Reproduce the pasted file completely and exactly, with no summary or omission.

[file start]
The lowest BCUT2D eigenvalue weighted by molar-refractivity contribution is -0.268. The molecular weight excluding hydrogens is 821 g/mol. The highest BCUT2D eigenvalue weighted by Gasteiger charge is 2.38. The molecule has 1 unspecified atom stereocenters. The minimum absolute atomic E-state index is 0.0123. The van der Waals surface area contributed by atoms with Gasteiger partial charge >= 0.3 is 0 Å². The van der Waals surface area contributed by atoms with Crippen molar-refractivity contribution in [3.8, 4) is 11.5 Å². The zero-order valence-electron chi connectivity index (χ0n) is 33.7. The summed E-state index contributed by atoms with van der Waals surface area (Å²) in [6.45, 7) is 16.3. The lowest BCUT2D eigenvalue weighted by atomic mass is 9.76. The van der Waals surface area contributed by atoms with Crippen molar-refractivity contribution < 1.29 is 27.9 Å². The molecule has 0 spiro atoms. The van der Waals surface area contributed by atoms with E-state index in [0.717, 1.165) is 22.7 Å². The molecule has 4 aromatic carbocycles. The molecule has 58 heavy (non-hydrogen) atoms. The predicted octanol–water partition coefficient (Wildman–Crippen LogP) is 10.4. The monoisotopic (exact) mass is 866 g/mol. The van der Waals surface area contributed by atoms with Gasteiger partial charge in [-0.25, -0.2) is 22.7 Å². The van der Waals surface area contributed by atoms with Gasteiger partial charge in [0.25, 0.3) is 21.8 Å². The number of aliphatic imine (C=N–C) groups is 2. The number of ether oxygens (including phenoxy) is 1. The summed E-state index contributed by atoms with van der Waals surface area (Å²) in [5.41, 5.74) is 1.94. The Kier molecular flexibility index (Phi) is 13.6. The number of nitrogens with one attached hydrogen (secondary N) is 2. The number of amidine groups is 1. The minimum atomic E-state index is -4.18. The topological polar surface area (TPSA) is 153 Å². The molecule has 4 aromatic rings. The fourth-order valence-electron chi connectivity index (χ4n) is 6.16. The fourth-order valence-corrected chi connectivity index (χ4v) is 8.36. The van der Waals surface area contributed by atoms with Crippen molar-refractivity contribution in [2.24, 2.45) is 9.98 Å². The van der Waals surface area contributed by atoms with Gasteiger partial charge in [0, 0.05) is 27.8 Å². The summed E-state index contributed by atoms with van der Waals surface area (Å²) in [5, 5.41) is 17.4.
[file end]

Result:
The lowest BCUT2D eigenvalue weighted by molar-refractivity contribution is -0.268. The molecular weight excluding hydrogens is 821 g/mol. The highest BCUT2D eigenvalue weighted by Gasteiger charge is 2.38. The molecule has 1 unspecified atom stereocenters. The minimum absolute atomic E-state index is 0.0123. The van der Waals surface area contributed by atoms with Gasteiger partial charge >= 0.3 is 0 Å². The van der Waals surface area contributed by atoms with Crippen molar-refractivity contribution in [3.8, 4) is 11.5 Å². The zero-order valence-electron chi connectivity index (χ0n) is 33.7. The summed E-state index contributed by atoms with van der Waals surface area (Å²) in [6.45, 7) is 16.3. The lowest BCUT2D eigenvalue weighted by atomic mass is 9.76. The van der Waals surface area contributed by atoms with Crippen molar-refractivity contribution < 1.29 is 27.9 Å². The molecule has 0 spiro atoms. The van der Waals surface area contributed by atoms with E-state index in [0.717, 1.165) is 22.7 Å². The molecule has 4 aromatic carbocycles. The molecule has 58 heavy (non-hydrogen) atoms. The predicted octanol–water partition coefficient (Wildman–Crippen LogP) is 10.4. The monoisotopic (exact) mass is 866 g/mol. The van der Waals surface area contributed by atoms with Gasteiger partial charge in [-0.25, -0.2) is 22.7 Å². The van der Waals surface area contributed by atoms with Gasteiger partial charge in [0.25, 0.3) is 21.8 Å². The number of aliphatic imine (C=N–C) groups is 2. The number of ether oxygens (including phenoxy) is 1. The summed E-state index contributed by atoms with van der Waals surface area (Å²) in [5.41, 5.74) is 1.94. The Kier molecular flexibility index (Phi) is 13.6. The number of nitrogens with one attached hydrogen (secondary N) is 2. The number of amidine groups is 1. The minimum atomic E-state index is -4.18. The topological polar surface area (TPSA) is 153 Å². The molecule has 4 aromatic rings. The fourth-order valence-electron chi connectivity index (χ4n) is 6.16. The fourth-order valence-corrected chi connectivity index (χ4v) is 8.36. The van der Waals surface area contributed by atoms with Crippen molar-refractivity contribution in [2.24, 2.45) is 9.98 Å². The van der Waals surface area contributed by atoms with Gasteiger partial charge in [0, 0.05) is 27.8 Å². The summed E-state index contributed by atoms with van der Waals surface area (Å²) in [5, 5.41) is 17.4.